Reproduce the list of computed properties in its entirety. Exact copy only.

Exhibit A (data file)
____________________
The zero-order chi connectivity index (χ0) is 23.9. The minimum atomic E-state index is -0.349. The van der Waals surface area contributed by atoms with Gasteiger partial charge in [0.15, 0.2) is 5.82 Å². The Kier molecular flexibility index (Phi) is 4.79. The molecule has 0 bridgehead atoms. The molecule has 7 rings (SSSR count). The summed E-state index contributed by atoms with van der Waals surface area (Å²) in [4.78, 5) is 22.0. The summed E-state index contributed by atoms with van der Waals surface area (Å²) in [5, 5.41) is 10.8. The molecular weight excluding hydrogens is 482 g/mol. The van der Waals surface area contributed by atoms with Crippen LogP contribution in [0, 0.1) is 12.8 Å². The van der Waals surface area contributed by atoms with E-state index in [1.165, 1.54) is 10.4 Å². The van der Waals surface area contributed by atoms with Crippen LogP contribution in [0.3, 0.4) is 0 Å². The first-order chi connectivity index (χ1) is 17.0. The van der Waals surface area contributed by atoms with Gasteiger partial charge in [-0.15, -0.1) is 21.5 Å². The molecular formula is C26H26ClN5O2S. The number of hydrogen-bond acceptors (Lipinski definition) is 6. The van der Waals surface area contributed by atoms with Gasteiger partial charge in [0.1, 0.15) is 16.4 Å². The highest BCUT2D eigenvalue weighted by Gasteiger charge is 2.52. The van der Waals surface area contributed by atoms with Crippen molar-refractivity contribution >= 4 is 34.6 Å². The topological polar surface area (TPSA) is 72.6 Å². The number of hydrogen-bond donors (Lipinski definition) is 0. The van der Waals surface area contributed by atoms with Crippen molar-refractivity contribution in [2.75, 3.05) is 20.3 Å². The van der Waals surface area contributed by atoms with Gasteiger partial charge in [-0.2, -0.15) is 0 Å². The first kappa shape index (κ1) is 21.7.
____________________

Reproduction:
The zero-order chi connectivity index (χ0) is 23.9. The minimum atomic E-state index is -0.349. The van der Waals surface area contributed by atoms with Gasteiger partial charge in [0.15, 0.2) is 5.82 Å². The Kier molecular flexibility index (Phi) is 4.79. The molecule has 0 bridgehead atoms. The molecule has 7 rings (SSSR count). The summed E-state index contributed by atoms with van der Waals surface area (Å²) in [4.78, 5) is 22.0. The summed E-state index contributed by atoms with van der Waals surface area (Å²) in [5, 5.41) is 10.8. The molecular weight excluding hydrogens is 482 g/mol. The van der Waals surface area contributed by atoms with Crippen LogP contribution in [0, 0.1) is 12.8 Å². The van der Waals surface area contributed by atoms with E-state index in [1.165, 1.54) is 10.4 Å². The van der Waals surface area contributed by atoms with Crippen LogP contribution in [0.3, 0.4) is 0 Å². The first-order chi connectivity index (χ1) is 17.0. The van der Waals surface area contributed by atoms with Gasteiger partial charge in [-0.15, -0.1) is 21.5 Å². The molecular formula is C26H26ClN5O2S. The number of hydrogen-bond acceptors (Lipinski definition) is 6. The van der Waals surface area contributed by atoms with Gasteiger partial charge in [0.1, 0.15) is 16.4 Å². The highest BCUT2D eigenvalue weighted by Gasteiger charge is 2.52. The van der Waals surface area contributed by atoms with Crippen molar-refractivity contribution >= 4 is 34.6 Å². The topological polar surface area (TPSA) is 72.6 Å². The number of hydrogen-bond donors (Lipinski definition) is 0. The van der Waals surface area contributed by atoms with Crippen molar-refractivity contribution in [2.75, 3.05) is 20.3 Å². The van der Waals surface area contributed by atoms with Gasteiger partial charge in [-0.2, -0.15) is 0 Å². The first kappa shape index (κ1) is 21.7.